My “disagreement” with Coase is not so much in his approach, as mine is extremely similar to his. I’m reacting to his negative framing of price theory. I see price theory and the market process as deeply involved with the study of change, including shifting institutions. If one can criticize some aspects of price theory it would be for not assimilating dynamic facets of the problem; but, some price theorists have (and continue to do so), and the fact is that the two are related and oftentimes applied to the same issues. I don’t think there can be an accurate theory of prices and the market process without considering institutional and historical factors.

  • http://www.facebook.com/www.petewalker.us RePete Nonaggressionist Walker

    Question: If you would’ve went into a graduate area other than
    economics, how much about economics would need to know to be an
    independent rather than indoctrinated thinker?

    I apologize in
    advance if I’ve asked this before. As a non-specialist in any area, I
    conclude that if a field significantly influences how others infringe on
    my life, e.g. the way The Fed does, I need to know enough enough about
    that field to recognize when I’m being scammed. I may not be physically
    free from The Fed, but I’m mentally free of them; to me the first step
    towards physical freedom.

    • http://economicthought.net/blog JCatalan

      It probably depends on who you read first. For example, a lot of political scientists and sociologists tend to be Marxist, because some of the best sociological work has been conducted by Marxists. The problem is that you can take Marxism as an entire package, where you begin to borrow terms like “modes of production” and “exploitation.” More recently, I think there have been more liberal political scientists (I mean liberal in all senses, including people like T.H. Marshall and John Rawls), and more and more people are moving away from the Marxist frame of mind, but I still think a high concentration of liberal economists is unique to economics as a field.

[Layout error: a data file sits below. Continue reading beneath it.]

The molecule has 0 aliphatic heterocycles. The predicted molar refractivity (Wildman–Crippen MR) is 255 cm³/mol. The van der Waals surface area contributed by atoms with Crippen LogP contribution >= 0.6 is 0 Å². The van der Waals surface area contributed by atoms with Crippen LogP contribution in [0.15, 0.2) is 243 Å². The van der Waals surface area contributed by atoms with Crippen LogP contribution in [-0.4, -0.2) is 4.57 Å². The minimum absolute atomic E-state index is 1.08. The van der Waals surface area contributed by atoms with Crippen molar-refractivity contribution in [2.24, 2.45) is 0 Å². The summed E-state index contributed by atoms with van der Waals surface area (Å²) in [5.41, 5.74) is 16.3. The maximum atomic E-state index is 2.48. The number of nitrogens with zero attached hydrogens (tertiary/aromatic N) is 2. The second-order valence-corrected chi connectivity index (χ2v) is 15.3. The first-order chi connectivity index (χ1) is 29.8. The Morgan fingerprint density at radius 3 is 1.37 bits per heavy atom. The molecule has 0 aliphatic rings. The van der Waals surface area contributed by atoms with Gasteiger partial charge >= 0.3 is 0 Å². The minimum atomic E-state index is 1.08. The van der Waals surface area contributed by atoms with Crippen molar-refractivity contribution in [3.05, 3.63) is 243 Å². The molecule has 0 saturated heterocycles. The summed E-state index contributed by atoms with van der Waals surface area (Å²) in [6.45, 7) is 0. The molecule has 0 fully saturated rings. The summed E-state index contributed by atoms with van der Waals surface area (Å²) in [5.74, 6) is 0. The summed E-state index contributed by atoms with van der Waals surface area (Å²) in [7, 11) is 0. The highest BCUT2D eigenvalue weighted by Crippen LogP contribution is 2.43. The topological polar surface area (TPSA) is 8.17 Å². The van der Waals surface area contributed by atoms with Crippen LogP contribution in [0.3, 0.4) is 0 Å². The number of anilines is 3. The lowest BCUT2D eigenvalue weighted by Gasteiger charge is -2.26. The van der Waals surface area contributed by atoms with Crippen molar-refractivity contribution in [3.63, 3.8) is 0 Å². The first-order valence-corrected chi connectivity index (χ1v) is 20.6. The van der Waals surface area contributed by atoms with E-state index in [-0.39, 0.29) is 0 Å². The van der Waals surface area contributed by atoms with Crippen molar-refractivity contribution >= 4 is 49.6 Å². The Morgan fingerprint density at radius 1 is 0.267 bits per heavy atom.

• http://www.facebook.com/www.petewalker.us RePete Nonaggressionist Walker

        Great point about how the order of learning affects it. Another reason introspection is critical to flourishing. Unfortunately I’ve observed many consider their previous college classes as an investment and don’t want to question the content.

      • http://www.facebook.com/www.petewalker.us RePete Nonaggressionist Walker

        The Effects of Inflation on Morality and Society | Joseph T. Salerno
        Conclusion at about 25 minutes about the other fields.